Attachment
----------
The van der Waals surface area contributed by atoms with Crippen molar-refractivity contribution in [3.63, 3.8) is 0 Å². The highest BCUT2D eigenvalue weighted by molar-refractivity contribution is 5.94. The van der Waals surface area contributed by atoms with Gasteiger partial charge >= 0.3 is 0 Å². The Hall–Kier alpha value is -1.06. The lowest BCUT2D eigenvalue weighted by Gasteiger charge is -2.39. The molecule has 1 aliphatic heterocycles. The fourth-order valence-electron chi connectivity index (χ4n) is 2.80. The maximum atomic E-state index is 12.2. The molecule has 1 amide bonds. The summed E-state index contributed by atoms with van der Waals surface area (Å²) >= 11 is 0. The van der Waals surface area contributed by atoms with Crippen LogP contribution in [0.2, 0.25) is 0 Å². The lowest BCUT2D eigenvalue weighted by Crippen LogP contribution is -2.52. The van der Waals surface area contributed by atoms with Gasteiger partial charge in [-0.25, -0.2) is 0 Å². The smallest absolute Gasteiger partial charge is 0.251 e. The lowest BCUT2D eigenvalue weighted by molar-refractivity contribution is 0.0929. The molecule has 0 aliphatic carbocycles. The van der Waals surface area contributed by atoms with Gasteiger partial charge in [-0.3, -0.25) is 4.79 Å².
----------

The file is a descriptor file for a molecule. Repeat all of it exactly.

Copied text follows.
The van der Waals surface area contributed by atoms with Crippen molar-refractivity contribution in [3.63, 3.8) is 0 Å². The highest BCUT2D eigenvalue weighted by molar-refractivity contribution is 5.94. The van der Waals surface area contributed by atoms with Gasteiger partial charge >= 0.3 is 0 Å². The Hall–Kier alpha value is -1.06. The lowest BCUT2D eigenvalue weighted by Gasteiger charge is -2.39. The molecule has 1 aliphatic heterocycles. The fourth-order valence-electron chi connectivity index (χ4n) is 2.80. The maximum atomic E-state index is 12.2. The molecule has 1 amide bonds. The summed E-state index contributed by atoms with van der Waals surface area (Å²) >= 11 is 0. The van der Waals surface area contributed by atoms with Crippen LogP contribution in [0.2, 0.25) is 0 Å². The lowest BCUT2D eigenvalue weighted by Crippen LogP contribution is -2.52. The van der Waals surface area contributed by atoms with Gasteiger partial charge in [-0.25, -0.2) is 0 Å². The smallest absolute Gasteiger partial charge is 0.251 e. The lowest BCUT2D eigenvalue weighted by molar-refractivity contribution is 0.0929. The molecule has 0 aliphatic carbocycles. The van der Waals surface area contributed by atoms with Gasteiger partial charge in [-0.3, -0.25) is 4.79 Å².